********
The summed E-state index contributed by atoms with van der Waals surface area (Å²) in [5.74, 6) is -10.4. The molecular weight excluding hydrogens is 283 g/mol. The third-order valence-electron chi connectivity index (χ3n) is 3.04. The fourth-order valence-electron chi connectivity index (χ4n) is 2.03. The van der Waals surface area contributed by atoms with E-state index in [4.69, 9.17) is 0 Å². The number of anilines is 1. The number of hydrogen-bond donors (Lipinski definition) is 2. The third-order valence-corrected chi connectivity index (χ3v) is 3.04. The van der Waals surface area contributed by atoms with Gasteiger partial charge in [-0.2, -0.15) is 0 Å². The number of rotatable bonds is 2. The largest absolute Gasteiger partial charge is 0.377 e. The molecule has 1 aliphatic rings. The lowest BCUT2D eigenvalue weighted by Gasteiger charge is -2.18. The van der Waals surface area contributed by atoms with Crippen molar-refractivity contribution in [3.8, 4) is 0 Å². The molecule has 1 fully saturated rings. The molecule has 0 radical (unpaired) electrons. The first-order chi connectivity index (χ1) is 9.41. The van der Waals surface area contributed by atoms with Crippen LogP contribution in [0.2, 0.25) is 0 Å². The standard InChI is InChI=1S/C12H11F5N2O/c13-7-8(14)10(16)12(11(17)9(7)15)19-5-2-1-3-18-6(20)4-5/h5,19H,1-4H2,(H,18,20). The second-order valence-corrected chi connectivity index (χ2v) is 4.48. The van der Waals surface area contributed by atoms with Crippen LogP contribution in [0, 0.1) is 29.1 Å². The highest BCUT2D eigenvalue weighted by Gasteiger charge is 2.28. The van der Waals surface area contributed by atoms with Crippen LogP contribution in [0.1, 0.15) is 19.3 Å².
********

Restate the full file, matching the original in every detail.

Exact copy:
The summed E-state index contributed by atoms with van der Waals surface area (Å²) in [5.74, 6) is -10.4. The molecular weight excluding hydrogens is 283 g/mol. The third-order valence-electron chi connectivity index (χ3n) is 3.04. The fourth-order valence-electron chi connectivity index (χ4n) is 2.03. The van der Waals surface area contributed by atoms with E-state index in [4.69, 9.17) is 0 Å². The number of anilines is 1. The number of hydrogen-bond donors (Lipinski definition) is 2. The third-order valence-corrected chi connectivity index (χ3v) is 3.04. The van der Waals surface area contributed by atoms with Gasteiger partial charge in [-0.2, -0.15) is 0 Å². The number of rotatable bonds is 2. The largest absolute Gasteiger partial charge is 0.377 e. The molecule has 1 aliphatic rings. The lowest BCUT2D eigenvalue weighted by Gasteiger charge is -2.18. The van der Waals surface area contributed by atoms with Crippen molar-refractivity contribution in [3.8, 4) is 0 Å². The molecule has 1 fully saturated rings. The molecule has 0 radical (unpaired) electrons. The first-order chi connectivity index (χ1) is 9.41. The van der Waals surface area contributed by atoms with Crippen LogP contribution in [0.2, 0.25) is 0 Å². The standard InChI is InChI=1S/C12H11F5N2O/c13-7-8(14)10(16)12(11(17)9(7)15)19-5-2-1-3-18-6(20)4-5/h5,19H,1-4H2,(H,18,20). The second-order valence-corrected chi connectivity index (χ2v) is 4.48. The van der Waals surface area contributed by atoms with Crippen LogP contribution in [0, 0.1) is 29.1 Å². The highest BCUT2D eigenvalue weighted by Gasteiger charge is 2.28. The van der Waals surface area contributed by atoms with Crippen LogP contribution in [0.1, 0.15) is 19.3 Å².